FIRE.198 Are you, who you are?

Do people leaving a career and venturing into the amazing world of FIRE, retirement, freedom, fun, and the unknown accurately believe they will become a great new person?  Does one’s purpose lie just beyond that final pay period?

The Monday after a long multi-decade career doesn’t energize someone into a magical new being.  There is no victory lap and no celebration parade on Monday.  There is no amassing of grandeur.  It’s just a Monday without work.  It’s not much different—yet better— than a Monday holiday.

On this very first Monday life will and should feel great.  The first week will be great.  For many people, paying attention to their feelings on Sunday afternoon will show a relaxed—no work tomorrow—perspective. 

Over the weeks—or months—this feeling may lessen for many.

I have a theory from the many people I’ve talked with who’ve retired/left their careers.


Who you are before retirement is probably who you will be when you start retirement.

The good

If you are a happy, curious, active, or energized person during your career life, then as you enter retirement you will maintain many of the same traits.

The bad: 

if you were anxious, bored, looking for something more, pushing yourself to meet the next goal, then after your career life you may possess (be possessed) in much of the same trails.

Retirement is not a magic day of personal change.  It is a HUGE day of working/employment change, but you are not a new person because you turned in your badge.

Consider the person who was laid off.  It’s pretty clear that most of those people may not be happy.  They will be inserted into a possible retirement mode against their will, and possibly far from their target timeline.  This consternation is understandable. 

I want to talk about retirement by choice.

Planning for life without work is more than just daydreaming.  While daydreaming before retirement is good—and daydreaming in retirement is great—it’s a good idea to have a plan of action.  Actions that you want to take during your hundreds/thousands of weeks.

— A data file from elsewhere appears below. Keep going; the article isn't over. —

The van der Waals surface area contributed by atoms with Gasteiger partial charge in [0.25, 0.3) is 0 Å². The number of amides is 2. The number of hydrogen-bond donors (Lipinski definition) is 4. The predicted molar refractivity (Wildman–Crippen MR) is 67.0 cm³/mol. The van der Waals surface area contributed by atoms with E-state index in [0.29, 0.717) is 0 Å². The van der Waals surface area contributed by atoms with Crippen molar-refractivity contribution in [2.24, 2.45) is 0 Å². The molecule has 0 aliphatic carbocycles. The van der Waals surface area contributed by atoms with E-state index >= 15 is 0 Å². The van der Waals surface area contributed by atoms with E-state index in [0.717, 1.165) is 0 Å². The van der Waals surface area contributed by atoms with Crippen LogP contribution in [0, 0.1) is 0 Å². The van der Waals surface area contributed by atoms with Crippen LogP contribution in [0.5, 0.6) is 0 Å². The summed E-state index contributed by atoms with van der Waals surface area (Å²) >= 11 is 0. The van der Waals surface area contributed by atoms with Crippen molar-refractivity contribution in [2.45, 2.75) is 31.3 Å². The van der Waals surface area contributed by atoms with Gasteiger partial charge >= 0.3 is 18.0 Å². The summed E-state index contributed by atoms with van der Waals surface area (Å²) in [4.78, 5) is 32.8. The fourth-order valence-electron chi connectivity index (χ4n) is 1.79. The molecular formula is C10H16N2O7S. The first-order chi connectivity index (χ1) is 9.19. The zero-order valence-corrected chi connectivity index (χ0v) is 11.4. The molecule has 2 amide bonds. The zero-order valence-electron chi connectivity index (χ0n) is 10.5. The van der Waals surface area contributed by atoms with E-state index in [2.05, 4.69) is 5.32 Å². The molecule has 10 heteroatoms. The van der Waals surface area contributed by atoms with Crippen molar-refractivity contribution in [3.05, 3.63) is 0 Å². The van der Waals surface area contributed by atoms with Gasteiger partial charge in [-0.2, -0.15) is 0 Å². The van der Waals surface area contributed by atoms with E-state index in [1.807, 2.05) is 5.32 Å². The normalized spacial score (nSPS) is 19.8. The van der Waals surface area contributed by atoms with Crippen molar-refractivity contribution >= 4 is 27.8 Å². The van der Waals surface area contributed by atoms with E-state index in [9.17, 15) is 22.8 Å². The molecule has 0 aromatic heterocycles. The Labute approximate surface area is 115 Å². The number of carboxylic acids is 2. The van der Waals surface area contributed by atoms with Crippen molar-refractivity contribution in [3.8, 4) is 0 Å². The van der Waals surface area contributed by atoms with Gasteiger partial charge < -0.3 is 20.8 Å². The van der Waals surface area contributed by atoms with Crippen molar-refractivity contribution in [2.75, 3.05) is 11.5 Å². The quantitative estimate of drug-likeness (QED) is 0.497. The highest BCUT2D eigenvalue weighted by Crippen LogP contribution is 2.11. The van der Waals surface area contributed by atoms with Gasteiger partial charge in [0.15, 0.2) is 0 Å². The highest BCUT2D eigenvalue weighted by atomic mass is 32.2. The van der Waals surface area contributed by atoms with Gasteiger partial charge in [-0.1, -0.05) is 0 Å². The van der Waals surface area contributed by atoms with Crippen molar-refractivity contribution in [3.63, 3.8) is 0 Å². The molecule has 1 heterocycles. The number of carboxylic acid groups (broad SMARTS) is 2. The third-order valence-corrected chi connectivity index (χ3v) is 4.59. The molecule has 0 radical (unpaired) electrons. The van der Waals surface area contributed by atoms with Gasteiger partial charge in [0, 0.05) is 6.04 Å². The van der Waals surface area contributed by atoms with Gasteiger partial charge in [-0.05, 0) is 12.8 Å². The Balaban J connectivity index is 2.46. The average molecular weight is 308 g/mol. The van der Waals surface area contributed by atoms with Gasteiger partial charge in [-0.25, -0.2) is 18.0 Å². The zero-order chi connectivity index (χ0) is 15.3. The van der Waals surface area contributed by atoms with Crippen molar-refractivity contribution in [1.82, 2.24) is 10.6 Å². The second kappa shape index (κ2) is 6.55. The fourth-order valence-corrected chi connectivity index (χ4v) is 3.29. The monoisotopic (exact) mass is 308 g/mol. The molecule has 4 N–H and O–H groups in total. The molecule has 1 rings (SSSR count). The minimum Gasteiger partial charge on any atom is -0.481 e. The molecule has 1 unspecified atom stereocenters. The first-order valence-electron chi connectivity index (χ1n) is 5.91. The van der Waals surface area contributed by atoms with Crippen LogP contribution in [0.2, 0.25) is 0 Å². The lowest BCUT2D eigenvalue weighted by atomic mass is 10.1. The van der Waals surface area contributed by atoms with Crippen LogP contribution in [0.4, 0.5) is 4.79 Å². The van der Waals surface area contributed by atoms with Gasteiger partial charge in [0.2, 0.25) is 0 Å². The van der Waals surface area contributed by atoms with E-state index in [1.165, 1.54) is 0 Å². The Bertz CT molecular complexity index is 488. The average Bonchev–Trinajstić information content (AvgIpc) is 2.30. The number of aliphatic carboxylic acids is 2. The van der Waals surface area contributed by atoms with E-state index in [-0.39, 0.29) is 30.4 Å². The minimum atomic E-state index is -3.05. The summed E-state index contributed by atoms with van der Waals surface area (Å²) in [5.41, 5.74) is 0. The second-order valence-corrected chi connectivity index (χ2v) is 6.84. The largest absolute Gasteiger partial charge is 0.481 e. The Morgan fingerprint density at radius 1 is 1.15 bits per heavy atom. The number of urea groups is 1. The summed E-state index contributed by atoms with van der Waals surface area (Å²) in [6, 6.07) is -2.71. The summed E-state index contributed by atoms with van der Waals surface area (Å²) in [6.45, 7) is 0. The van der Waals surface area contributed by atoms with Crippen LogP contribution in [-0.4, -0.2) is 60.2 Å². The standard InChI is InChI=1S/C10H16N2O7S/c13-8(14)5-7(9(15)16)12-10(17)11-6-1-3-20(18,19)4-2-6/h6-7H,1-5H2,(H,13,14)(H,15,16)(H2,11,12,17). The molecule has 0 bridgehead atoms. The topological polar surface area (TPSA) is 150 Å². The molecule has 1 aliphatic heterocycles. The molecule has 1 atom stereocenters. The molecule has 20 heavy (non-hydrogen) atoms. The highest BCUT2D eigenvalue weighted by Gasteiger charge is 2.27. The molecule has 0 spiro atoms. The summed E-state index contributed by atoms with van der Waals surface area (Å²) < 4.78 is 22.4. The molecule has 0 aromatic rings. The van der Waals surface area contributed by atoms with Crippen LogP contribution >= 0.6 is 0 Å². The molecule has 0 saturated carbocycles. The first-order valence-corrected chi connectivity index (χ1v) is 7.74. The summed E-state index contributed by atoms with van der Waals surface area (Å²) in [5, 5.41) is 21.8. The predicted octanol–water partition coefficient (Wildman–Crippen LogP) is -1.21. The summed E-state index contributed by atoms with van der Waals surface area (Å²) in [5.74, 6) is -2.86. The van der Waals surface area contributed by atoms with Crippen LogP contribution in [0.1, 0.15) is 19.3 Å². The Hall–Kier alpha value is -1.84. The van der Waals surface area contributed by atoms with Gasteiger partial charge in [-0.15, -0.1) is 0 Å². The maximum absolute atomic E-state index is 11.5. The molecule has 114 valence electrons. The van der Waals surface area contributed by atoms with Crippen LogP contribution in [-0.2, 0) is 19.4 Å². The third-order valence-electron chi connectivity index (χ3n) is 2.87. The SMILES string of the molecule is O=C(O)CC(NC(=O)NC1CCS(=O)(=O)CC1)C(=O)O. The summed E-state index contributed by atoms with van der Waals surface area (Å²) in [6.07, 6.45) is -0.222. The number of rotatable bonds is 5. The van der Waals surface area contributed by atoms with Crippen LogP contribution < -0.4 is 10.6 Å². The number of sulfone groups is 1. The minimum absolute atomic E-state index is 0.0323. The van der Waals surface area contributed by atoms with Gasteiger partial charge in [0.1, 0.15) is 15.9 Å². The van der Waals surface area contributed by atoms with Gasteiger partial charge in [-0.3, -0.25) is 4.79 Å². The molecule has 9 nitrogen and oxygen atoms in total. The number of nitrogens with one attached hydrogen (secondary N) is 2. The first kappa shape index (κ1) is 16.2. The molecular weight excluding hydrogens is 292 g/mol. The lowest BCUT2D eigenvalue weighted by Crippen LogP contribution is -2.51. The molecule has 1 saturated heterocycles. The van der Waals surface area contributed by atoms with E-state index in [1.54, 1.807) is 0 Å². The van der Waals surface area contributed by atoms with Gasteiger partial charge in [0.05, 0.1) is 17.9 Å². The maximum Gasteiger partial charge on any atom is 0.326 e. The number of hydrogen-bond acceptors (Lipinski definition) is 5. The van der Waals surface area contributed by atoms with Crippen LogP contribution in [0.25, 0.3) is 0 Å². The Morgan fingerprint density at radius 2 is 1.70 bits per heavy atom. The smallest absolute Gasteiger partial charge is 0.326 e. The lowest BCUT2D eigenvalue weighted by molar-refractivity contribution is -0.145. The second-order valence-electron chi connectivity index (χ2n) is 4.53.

You can make your life what you want:

The idea of retiring to something, not from something is mostly valid.  In the same sense, you make a plan/route to drive somewhere for a reason.  Retirement should not be similar to the act of stepping out of a car at a location/destination and wondering why you are there.  It’s very, very helpful to know why you want to be somewhere/somewhen.  Your timing is an important aspect of “when.”

You are who you are…you’ve been this way for a LONG time.  That’s OK.

You do have the opportunity at any point in your life to attempt to change, improve, and even experiment with almost anything.  These changes can be internal or external

Imagine the opportunity to change your stressed-out-get-off-my-lawn-because-I-had a bad work-day personality for a relaxed, no worries type perspective.  Imagine how your ticker and blood vessels may thank you for this pressure shift.

I don’t believe these shifts have on day one of retirement.  I believe you are, who you are/were, but you can shift, with intentionality in an attempt to be/feel better.  THIS IS NOT AN AUTOMATIC, MAGICAL CHANGE.

One other random thought I have; you don’t have to grow everything.  You can shrink some things.  You can look at what aspects of your weeks/life you don’t love and probably let some of those go.  You can lessen your commitments.  You may be able to assign away tasks you dislike.  You may shift physical, mental, or emotional tasks to others who have time, are specialists, or, at least are not you.

You are in (mostly) full control of your ship.

*** Nothing in this article is to be construed as financial advice.  I am not a financial planner, nor do I pretend to be.  You should always consult your own professional when seeking advice. This post is not a piece of literary mastery, just a random thought I had.

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